The Most Vital Food Apps to Download | KCET
The Most Vital Food Apps to Download
There are some food apps that are so ubiquitous they might as well come pre-installed on everyone's phones. By now, you've mastered the offerings of Urbanspoon, your thumb can find Yelp with your eyes closed -- particularly useful if you're hiding your phone under the table while pretending to pay attention to what your dinner companion's talking about -- and Epicurious is constantly staring, shaming us for not using it more.
But there's more to food apps than just "where to eat." A whole new generation of apps aim to be more specific as to how they can help your culinary experience. Here's the best new(ish) kids on the block:
It's great knowing a bacon-wrapped hot dog vendor is going to be at his usual spot at precisely 8pm on Sunday night, or that Tacos Arizas will be parked near the Echo Park Walgreens. Unfortunately, that kind of reliability is rare. Most food trucks actually take advantage of, you know, being trucks. That means mobility. That means being annoyed when the Grilled Cheese Truck is parked in Venice. Luckily, there's Street Eats, which allows you to find the nearest truck using your GPS.
While there's certainly something to be said about informing your decisions based on the opinions of a widely-diverse and extremely-large crowd (say, looking at reviews for a local eatery on Yelp), there's also something to be said about being a bit more discerning as to who you take recommendations from. For instance, whose opinion should be weighted more: A user who goes by the name urban_mango_12? Or Wolfgang Puck or Mario Batalli? If you're siding more with the latter, Chefs Feed is an insta-download.
Eating East LA
Judging by its name, this app may seem like it's geared specifically for those of us who live, work, or just hang out on the vague "eastside" of town. But, judging from the image on the iTunes page for the app, where West Hollywood(-ish)'s Village Idiot is front and center, you know they use a very loose definition. From the website: "A majority of the 110 entries are budget-friendly spots located between Hollywood east to Boyle Heights, and Koreatown north to Eagle Rock." If that's your normal eating range, it's definitely worth the $1.99 download price.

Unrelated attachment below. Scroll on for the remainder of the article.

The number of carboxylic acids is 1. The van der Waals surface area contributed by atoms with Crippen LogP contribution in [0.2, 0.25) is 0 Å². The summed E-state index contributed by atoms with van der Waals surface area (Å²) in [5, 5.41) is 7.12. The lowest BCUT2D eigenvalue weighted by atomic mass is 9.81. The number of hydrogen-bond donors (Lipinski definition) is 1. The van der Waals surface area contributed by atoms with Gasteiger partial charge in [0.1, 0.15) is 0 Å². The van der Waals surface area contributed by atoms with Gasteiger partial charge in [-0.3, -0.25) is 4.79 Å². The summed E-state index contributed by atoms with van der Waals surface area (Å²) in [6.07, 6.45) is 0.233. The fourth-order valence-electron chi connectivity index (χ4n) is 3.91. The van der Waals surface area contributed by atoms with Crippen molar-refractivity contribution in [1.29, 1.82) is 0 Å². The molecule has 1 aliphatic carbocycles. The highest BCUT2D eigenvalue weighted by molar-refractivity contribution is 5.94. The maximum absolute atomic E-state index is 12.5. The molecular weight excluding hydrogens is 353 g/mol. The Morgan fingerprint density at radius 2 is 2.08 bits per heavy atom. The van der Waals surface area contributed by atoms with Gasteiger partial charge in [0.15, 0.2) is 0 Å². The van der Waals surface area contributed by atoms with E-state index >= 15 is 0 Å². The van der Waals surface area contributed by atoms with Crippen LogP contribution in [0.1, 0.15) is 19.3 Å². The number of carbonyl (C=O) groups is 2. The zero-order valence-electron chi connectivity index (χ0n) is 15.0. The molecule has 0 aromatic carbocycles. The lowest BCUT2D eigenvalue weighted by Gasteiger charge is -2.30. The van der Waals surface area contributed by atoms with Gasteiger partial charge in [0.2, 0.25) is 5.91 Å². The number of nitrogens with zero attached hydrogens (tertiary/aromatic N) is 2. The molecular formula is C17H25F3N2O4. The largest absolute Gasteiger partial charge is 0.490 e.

This has over a quarter of a million recipes, searchable by keywords, courses, or just by putting in leftovers you need to get rid of. Necessary downloading.
While this app is still in beta -- users can download and utilize it during its "test phase" while it tries to complete funding at Kickstarter -- the idea behind it will make this an immediate download once it's complete. It helps users design, plot, and manage their farming space. In other words, finally a way to translate all of that "experience" with Farmville into some tangible skill.
Food labels are intimidating. They're full of big scientific words, various numbers of food dyes, and all sorts of additives that can either be terribly bad for you or innocuous. Unless you're a chemist, it's almost impossible for the everyday person to navigate all the pluses and minuses of the various chemicals in food. Enter: Chemical Cuisine, which takes care of the heavy lifting by giving you all the information you need about food additives.
Forget Google Maps, Weather, Chase's cash-checking, or even MLB's At-Bat app. There is no more vital software for your phone -- food-based or otherwise -- than Happy Hours. It's obvious why.
On the heels of two highly publicized parties, one of which ended in a fatal shooting, Los Angeles County's public health director warned again today that such gatherings are forbidden under coronavirus-prevention orders, and attending them endangers the
Councilman David Ryu introduced a motion today that seeks to increase penalties against property owners who skirt building and safety rules or city laws, such as the Los Angeles party house ordinance.
Museums had been enticing audiences through their doors with great exhibitions and programming, but the pandemic put a stop to that. Here are some ways they’re continuing their mission while in quarantine.
POT feels inviting to those who might feel most unwelcome at other pottery studios in Los Angeles — people of color, queer people and people who have never picked up clay or sat down at a wheel.